The bar at the St. Regis in Washington, three blocks north of the White House and surrounded by elite law firms, has no way of drawing thirsty office workers — they are nearly all at home.
Across town at the Four Seasons in Georgetown, staff would normally be preparing for an influx of Hollywood celebrities in December as part of the Kennedy Center Honors, but the event has been canceled. The staff, a quarter of the size it used to be, is trying to find a safe way to still serve its traditional Thanksgiving dinner to first responders.
“Is this the year to forget them?” said General Manager David Bernand. “I don’t think so.”
Those are among the country’s top hotels that have remained open throughout the pandemic. Others haven’t reopened, and some never will. The hotel industry was the first to be hit by the economic fallout of the pandemic and may take the longest to recover, with estimates from industry analysts ranging from four to 10 years.
With no end in sight for the pandemic and calls for Congress to deliver more stimulus funds going unanswered, big-city officials and many in the tourism industry are wondering what will become of the country’s marquee properties.
Of all hotels, luxury hotels have been among the hardest hit. What truly separates them from the competition — distinctive, personalized service — is difficult to deliver when guests check in and out through an app on their phones and rarely stop in the lobby. Masks hide the staff’s eager smiles. In-room services such as fresh towels and dining have been reconfigured, but it’s difficult to replace offerings like the St. Regis butler service, in which staff unpack guests’ luggage, serve them coffee and open their curtains in the morning.
“The biggest difficulty is making sure we distinguish ourselves with our service,” said Winfred van Workum, general manager of the St. Regis. “If you buy a Rolls-Royce you don’t want it to run like a Toyota.”
St. Regis staff spent the first few weeks of the pandemic fielding cancellations and rescheduling calls from event, convention and wedding planners. Business events are gone altogether; the weddings that were rescheduled from spring to fall are now being rescheduled for 2021 or 2022. Since the D.C. government continues to limit group events to 50 people, the St. Regis recently separated a wedding into two events to remain in compliance.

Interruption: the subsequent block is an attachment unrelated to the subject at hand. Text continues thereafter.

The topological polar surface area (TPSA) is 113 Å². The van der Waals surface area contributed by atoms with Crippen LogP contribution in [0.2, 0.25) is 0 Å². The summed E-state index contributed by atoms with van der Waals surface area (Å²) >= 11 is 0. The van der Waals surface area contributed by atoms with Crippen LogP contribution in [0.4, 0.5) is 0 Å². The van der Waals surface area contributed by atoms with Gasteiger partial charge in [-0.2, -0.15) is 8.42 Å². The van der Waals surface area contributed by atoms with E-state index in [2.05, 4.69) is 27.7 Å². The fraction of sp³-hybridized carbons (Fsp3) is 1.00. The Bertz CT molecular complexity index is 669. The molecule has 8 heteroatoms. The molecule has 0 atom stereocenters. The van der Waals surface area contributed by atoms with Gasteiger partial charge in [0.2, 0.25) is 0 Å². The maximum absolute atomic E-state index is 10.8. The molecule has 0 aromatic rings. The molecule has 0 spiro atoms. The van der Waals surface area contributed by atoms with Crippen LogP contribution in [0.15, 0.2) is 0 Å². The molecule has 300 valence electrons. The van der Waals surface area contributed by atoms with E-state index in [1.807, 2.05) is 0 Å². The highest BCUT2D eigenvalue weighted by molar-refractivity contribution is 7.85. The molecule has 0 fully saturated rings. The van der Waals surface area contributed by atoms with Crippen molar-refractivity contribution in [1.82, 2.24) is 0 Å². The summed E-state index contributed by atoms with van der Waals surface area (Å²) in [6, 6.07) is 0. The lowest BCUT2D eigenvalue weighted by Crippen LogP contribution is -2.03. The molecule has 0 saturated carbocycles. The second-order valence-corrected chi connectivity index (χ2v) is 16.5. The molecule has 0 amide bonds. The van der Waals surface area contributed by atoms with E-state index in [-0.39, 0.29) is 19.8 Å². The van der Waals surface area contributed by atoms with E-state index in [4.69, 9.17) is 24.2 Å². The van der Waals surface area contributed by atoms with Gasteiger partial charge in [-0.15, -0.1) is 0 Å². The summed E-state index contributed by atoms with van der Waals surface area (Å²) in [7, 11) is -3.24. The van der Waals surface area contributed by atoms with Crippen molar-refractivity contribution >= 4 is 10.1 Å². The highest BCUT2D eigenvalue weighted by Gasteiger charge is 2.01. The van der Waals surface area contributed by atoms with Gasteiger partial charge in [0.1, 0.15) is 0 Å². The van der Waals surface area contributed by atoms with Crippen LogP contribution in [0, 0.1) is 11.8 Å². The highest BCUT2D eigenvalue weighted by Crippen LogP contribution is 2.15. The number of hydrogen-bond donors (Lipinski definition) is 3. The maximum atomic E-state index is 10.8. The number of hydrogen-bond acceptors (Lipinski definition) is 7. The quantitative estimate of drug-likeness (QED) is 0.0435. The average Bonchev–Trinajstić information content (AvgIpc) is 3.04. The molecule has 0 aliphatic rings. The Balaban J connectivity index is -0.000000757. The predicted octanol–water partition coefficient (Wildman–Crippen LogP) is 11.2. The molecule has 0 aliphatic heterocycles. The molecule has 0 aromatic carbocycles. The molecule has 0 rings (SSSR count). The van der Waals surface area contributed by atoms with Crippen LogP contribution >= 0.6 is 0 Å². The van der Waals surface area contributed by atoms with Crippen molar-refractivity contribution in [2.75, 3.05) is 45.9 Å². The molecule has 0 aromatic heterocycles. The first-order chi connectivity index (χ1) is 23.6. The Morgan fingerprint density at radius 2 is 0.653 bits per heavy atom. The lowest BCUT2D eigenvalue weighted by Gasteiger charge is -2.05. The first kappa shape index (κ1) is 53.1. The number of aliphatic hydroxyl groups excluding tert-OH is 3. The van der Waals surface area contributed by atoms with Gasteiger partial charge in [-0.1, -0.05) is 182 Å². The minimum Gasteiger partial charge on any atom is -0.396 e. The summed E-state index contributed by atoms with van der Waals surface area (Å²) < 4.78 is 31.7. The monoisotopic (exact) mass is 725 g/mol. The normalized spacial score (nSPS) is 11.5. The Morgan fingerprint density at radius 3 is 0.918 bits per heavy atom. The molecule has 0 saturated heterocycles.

“The first dance they have to do twice so everyone can see it,” said Ramon von Schukkmann, director of sales and marketing.
Another couple decided to do a Zoom wedding in their room. “It’s just the two of them in front of a large TV and a microphone,” he said.
As if the pandemic was not enough, the city’s Black Lives Matter protests occurred right outside the front doors of the St. Regis, prompting neighboring businesses to board up their storefronts. As the protests continued, D.C. Mayor Muriel E. Bowser (D) renamed the street. The hotel’s address is now 923 Black Lives Matter Plaza.
But the St. Regis is open, which is more than many other high-end properties can say. About three-quarters of luxury hotel rooms in New York City remained closed in September, according to data from STR, a research firm. Some owners of hotels surrounding Times Square, lacking Broadway or Madison Square Garden crowds, have thrown in the towel. After nearly 100 years in operation, the Roosevelt Hotel in Midtown — backdrop to “The Irishman” and a dozen other films — closed its doors permanently. Owners of the 44-story Hilton Times Square hotel announced that they were closing it without plans to reopen.
Experts expect the cascade of casualties to continue. Luxury hotels were only 9.2 percent occupied in April, an 88 percent drop from the year before. Occupancy slowly crept up, to 37 percent in August and 36 percent in September, but that still amounts to a disaster. Revenue overall was still down 59 percent in September, STR said.